Bhagavad Gita III.21
yad-yad ācarati śreṣṭhas / tad-tad evetaro janaḥ / sa yat pramāṇaḿ kurute / lokas-tad-anuvartate
“A great person leads by example, setting standards that are followed by others all over the world.”
– Translation by Sharon Gannon
The great leaders of the world – Martin Luther King Jr., Mahatma Gandhi, Mother Teresa, Nelson Mandela, Rosa Parks, the Dalai Lama – all share certain characteristics. They are clear communicators as well as great listeners. Each has a firm and steady grounding that reflects an unwavering commitment to their cause. They inspire and empower. They are also confident, honest and discerning. There is another quality each great leader has, a quality that perhaps outshines the others – humility.
According to Vedic scripture we are currently living in the Kali Yuga – an era of conflict and struggle – and great leaders are especially needed. As yogis, it is our responsibility to lead by example, to be spiritual activists. If we want to see peace and true happiness in the world and live on a thriving Earth where all beings are happy and free, then we need to live the kind of life that we want to see.
In an article from Success magazine, Jim Rohn says, “Humility is almost a God-like word. A sense of awe. A sense of wonder. An awareness of the human soul and spirit. Humility is the grasp of the distance between us and the stars, yet having the feeling that we are part of the stars.” Humility is seeing yourself in others; it is being able to see all life as holy.
The word humility is derived from the Latin word humilis, which is translated as “grounded” or “from the Earth,” since the word humilis itself originates from humus (Earth). We can associate the concept of humility to “sthira-sukham-āsanam” – PYS II.46 (“The connection to the earth should be steady and joyful” – Sharon Gannon). Being firmly connected and balanced with the Earth is also an expression of “tat twam asi” (You are that) – Chandogya Upanishad, the knowing that you are the same as all life on this Earth. A great yogi has the humility to understand that they are the same as all that exist on Earth. The Earth and its natural resources support life, so it is our responsibility to protect and equally support the Earth. A yogi has the responsibility of living life in the most compassionate way possible, following the dictates of the Yamas: ahiṃsā, satya, asteya, brahmacharya, and aparigraha (non-violence, truthfulness, non-stealing, sexual responsibility and greedlessness) – YS II.30. When we embody these five ideals as the way of life, others will see how happy and free we are, and then they will follow suit.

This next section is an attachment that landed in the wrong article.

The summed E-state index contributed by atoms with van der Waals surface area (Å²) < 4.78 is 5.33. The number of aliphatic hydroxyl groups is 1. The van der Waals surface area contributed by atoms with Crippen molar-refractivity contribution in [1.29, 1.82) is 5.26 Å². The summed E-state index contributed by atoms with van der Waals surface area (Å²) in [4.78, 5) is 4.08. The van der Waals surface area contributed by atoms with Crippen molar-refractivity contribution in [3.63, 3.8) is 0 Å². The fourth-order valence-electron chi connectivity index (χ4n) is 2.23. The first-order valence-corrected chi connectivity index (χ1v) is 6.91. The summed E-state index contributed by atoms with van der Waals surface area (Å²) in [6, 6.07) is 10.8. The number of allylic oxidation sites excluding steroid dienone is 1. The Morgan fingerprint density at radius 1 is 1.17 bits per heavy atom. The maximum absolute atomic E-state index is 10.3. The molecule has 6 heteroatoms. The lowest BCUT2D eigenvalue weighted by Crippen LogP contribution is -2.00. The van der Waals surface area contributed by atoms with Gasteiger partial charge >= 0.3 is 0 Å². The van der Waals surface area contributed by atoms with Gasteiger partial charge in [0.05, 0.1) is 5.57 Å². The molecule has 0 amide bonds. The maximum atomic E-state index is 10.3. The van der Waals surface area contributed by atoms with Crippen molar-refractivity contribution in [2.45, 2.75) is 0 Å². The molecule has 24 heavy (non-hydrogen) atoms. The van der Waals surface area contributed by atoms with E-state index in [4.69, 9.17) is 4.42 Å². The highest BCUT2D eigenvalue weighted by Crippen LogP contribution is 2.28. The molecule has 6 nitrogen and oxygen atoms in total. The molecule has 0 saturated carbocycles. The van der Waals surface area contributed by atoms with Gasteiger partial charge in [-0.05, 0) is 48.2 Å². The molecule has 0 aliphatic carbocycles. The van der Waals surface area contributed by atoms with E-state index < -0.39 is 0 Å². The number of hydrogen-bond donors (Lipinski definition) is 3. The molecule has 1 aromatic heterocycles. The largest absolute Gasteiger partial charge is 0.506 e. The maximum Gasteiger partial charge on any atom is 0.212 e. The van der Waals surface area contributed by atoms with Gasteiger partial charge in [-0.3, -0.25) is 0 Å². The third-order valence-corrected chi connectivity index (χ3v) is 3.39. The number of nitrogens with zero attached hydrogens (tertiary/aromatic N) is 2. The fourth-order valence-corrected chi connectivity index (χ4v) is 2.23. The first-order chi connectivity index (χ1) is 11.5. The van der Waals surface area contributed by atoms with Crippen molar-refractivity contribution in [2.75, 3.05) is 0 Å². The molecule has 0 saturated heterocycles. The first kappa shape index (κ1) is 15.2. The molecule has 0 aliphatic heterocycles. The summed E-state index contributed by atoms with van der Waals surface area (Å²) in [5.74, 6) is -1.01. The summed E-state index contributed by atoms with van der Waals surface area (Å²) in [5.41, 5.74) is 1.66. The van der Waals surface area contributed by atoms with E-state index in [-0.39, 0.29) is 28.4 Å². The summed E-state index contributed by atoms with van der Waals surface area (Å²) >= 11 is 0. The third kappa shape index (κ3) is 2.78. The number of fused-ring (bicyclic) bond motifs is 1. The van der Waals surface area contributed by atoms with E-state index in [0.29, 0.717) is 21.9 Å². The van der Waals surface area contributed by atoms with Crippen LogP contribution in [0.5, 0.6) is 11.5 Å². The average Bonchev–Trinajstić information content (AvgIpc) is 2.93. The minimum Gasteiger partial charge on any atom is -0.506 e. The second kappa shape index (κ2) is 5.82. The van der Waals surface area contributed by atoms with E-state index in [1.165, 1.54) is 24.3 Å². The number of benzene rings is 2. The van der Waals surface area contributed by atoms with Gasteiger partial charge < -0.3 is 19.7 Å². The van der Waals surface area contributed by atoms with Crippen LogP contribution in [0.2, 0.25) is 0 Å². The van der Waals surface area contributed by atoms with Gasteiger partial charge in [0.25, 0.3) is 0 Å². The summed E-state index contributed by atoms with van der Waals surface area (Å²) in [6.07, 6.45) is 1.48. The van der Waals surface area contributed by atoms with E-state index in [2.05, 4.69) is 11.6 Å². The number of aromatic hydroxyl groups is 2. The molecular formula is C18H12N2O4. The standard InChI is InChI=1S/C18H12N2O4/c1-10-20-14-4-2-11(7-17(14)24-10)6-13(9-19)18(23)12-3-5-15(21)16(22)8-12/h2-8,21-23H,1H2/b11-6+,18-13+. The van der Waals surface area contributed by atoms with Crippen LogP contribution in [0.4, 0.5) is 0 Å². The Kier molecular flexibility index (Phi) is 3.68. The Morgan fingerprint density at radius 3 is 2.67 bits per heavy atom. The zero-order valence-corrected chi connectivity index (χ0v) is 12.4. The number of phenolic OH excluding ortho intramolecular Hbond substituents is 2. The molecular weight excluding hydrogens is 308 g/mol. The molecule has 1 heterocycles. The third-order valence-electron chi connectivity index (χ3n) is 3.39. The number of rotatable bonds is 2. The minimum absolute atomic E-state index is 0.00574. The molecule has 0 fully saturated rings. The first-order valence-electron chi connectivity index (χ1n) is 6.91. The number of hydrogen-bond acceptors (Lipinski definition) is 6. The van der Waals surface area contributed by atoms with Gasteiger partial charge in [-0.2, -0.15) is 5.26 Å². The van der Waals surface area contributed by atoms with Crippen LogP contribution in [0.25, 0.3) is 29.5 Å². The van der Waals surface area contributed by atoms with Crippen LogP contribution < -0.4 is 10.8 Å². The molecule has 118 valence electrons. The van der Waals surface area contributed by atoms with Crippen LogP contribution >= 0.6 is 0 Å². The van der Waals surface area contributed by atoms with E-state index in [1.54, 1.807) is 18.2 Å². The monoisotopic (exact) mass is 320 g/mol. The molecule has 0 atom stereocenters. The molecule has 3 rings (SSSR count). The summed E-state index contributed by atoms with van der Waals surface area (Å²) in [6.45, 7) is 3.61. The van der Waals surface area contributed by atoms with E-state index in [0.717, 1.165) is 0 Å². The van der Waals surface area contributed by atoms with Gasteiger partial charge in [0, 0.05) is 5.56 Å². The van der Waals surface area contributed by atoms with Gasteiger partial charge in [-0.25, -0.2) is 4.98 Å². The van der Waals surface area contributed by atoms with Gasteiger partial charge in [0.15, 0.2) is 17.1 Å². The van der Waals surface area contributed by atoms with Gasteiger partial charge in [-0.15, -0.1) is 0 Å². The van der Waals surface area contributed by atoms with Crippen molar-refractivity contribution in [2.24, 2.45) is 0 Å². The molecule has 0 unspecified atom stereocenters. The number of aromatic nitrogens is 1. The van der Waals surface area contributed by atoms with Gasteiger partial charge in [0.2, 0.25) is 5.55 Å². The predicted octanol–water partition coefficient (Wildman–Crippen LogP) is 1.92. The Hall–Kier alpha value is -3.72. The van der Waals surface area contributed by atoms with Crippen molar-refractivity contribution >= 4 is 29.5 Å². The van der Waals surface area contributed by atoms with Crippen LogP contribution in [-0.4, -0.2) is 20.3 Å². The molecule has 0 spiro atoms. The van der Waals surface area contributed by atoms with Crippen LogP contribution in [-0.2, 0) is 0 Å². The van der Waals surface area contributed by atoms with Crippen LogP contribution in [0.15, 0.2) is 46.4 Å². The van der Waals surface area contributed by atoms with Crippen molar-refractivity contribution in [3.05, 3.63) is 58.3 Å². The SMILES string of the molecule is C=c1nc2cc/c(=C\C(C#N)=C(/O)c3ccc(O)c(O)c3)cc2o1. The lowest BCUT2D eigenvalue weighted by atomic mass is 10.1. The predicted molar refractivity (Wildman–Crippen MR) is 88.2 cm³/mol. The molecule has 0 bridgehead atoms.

A great yogi is the embodiment of what it means to stand for what is right. A great yogi offers strength to others so that they too can learn how to be steady and joyful, to be humble and to be the change they want to see in the world. It is time for humanity to progress in a different way, to rediscover that we are same as the stars and shine just as bright, and to lead by example, setting standards that are followed by others all over the world.